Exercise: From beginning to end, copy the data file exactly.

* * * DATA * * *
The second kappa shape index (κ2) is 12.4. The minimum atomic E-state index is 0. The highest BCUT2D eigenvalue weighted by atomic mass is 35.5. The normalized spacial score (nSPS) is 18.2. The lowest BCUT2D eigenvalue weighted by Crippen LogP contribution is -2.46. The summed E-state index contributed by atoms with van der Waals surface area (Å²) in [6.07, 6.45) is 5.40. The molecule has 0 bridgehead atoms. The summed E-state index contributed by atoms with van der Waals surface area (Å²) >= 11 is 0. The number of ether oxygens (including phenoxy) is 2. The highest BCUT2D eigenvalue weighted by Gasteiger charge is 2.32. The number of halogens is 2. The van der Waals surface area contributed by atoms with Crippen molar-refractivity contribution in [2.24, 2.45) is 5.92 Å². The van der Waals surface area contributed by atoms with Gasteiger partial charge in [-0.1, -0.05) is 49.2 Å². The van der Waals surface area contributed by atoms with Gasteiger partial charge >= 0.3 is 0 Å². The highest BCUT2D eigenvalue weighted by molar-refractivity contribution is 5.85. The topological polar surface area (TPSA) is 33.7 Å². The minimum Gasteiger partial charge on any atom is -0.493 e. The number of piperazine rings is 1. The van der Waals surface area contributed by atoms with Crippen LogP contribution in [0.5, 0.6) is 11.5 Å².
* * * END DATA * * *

The second kappa shape index (κ2) is 12.4. The minimum atomic E-state index is 0. The highest BCUT2D eigenvalue weighted by atomic mass is 35.5. The normalized spacial score (nSPS) is 18.2. The lowest BCUT2D eigenvalue weighted by Crippen LogP contribution is -2.46. The summed E-state index contributed by atoms with van der Waals surface area (Å²) in [6.07, 6.45) is 5.40. The molecule has 0 bridgehead atoms. The summed E-state index contributed by atoms with van der Waals surface area (Å²) >= 11 is 0. The number of ether oxygens (including phenoxy) is 2. The highest BCUT2D eigenvalue weighted by Gasteiger charge is 2.32. The number of halogens is 2. The van der Waals surface area contributed by atoms with Crippen molar-refractivity contribution in [2.24, 2.45) is 5.92 Å². The van der Waals surface area contributed by atoms with Gasteiger partial charge in [-0.1, -0.05) is 49.2 Å². The van der Waals surface area contributed by atoms with Gasteiger partial charge >= 0.3 is 0 Å². The highest BCUT2D eigenvalue weighted by molar-refractivity contribution is 5.85. The topological polar surface area (TPSA) is 33.7 Å². The minimum Gasteiger partial charge on any atom is -0.493 e. The number of piperazine rings is 1. The van der Waals surface area contributed by atoms with Crippen LogP contribution in [0.5, 0.6) is 11.5 Å².